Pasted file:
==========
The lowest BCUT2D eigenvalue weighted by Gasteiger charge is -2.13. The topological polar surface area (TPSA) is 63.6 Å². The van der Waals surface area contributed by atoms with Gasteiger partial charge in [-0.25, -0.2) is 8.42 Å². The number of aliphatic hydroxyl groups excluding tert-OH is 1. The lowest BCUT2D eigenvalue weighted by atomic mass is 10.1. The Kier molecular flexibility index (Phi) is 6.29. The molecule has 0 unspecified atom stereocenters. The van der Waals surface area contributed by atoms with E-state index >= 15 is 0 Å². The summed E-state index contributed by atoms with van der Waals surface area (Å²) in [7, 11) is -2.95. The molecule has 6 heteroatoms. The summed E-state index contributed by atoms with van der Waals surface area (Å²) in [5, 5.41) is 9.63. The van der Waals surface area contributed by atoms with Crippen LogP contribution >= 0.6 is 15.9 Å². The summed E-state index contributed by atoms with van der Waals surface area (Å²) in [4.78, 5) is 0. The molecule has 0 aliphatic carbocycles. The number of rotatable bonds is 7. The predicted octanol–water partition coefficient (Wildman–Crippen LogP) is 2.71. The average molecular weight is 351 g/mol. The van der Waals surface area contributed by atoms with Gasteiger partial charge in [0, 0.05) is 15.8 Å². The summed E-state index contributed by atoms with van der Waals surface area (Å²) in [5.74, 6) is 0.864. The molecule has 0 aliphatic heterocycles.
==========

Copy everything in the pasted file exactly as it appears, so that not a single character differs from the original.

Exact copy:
The lowest BCUT2D eigenvalue weighted by Gasteiger charge is -2.13. The topological polar surface area (TPSA) is 63.6 Å². The van der Waals surface area contributed by atoms with Gasteiger partial charge in [-0.25, -0.2) is 8.42 Å². The number of aliphatic hydroxyl groups excluding tert-OH is 1. The lowest BCUT2D eigenvalue weighted by atomic mass is 10.1. The Kier molecular flexibility index (Phi) is 6.29. The molecule has 0 unspecified atom stereocenters. The van der Waals surface area contributed by atoms with E-state index >= 15 is 0 Å². The summed E-state index contributed by atoms with van der Waals surface area (Å²) in [7, 11) is -2.95. The molecule has 6 heteroatoms. The summed E-state index contributed by atoms with van der Waals surface area (Å²) in [5, 5.41) is 9.63. The van der Waals surface area contributed by atoms with Crippen LogP contribution >= 0.6 is 15.9 Å². The summed E-state index contributed by atoms with van der Waals surface area (Å²) in [4.78, 5) is 0. The molecule has 0 aliphatic carbocycles. The number of rotatable bonds is 7. The predicted octanol–water partition coefficient (Wildman–Crippen LogP) is 2.71. The average molecular weight is 351 g/mol. The van der Waals surface area contributed by atoms with Gasteiger partial charge in [0, 0.05) is 15.8 Å². The summed E-state index contributed by atoms with van der Waals surface area (Å²) in [5.74, 6) is 0.864. The molecule has 0 aliphatic heterocycles.